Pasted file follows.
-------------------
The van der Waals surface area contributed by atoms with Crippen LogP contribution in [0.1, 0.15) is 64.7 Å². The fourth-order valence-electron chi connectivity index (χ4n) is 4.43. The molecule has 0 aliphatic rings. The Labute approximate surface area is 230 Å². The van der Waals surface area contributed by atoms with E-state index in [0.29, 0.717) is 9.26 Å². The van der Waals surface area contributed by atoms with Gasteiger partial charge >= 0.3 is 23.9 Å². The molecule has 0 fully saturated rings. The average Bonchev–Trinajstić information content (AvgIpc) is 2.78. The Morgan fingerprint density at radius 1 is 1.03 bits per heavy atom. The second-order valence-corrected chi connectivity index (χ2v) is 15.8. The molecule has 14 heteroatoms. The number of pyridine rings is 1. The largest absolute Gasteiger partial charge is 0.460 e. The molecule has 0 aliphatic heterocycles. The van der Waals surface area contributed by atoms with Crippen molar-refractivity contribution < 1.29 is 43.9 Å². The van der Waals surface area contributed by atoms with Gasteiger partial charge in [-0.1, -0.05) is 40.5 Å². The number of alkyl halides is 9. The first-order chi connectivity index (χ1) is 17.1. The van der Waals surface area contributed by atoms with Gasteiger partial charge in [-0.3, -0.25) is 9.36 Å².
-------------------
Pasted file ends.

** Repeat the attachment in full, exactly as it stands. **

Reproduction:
The van der Waals surface area contributed by atoms with Crippen LogP contribution in [0.1, 0.15) is 64.7 Å². The fourth-order valence-electron chi connectivity index (χ4n) is 4.43. The molecule has 0 aliphatic rings. The Labute approximate surface area is 230 Å². The van der Waals surface area contributed by atoms with E-state index in [0.29, 0.717) is 9.26 Å². The van der Waals surface area contributed by atoms with Gasteiger partial charge >= 0.3 is 23.9 Å². The molecule has 0 fully saturated rings. The average Bonchev–Trinajstić information content (AvgIpc) is 2.78. The Morgan fingerprint density at radius 1 is 1.03 bits per heavy atom. The second-order valence-corrected chi connectivity index (χ2v) is 15.8. The molecule has 14 heteroatoms. The number of pyridine rings is 1. The largest absolute Gasteiger partial charge is 0.460 e. The molecule has 0 aliphatic heterocycles. The van der Waals surface area contributed by atoms with Crippen molar-refractivity contribution < 1.29 is 43.9 Å². The van der Waals surface area contributed by atoms with Gasteiger partial charge in [-0.1, -0.05) is 40.5 Å². The number of alkyl halides is 9. The first-order chi connectivity index (χ1) is 17.1. The van der Waals surface area contributed by atoms with Gasteiger partial charge in [-0.3, -0.25) is 9.36 Å².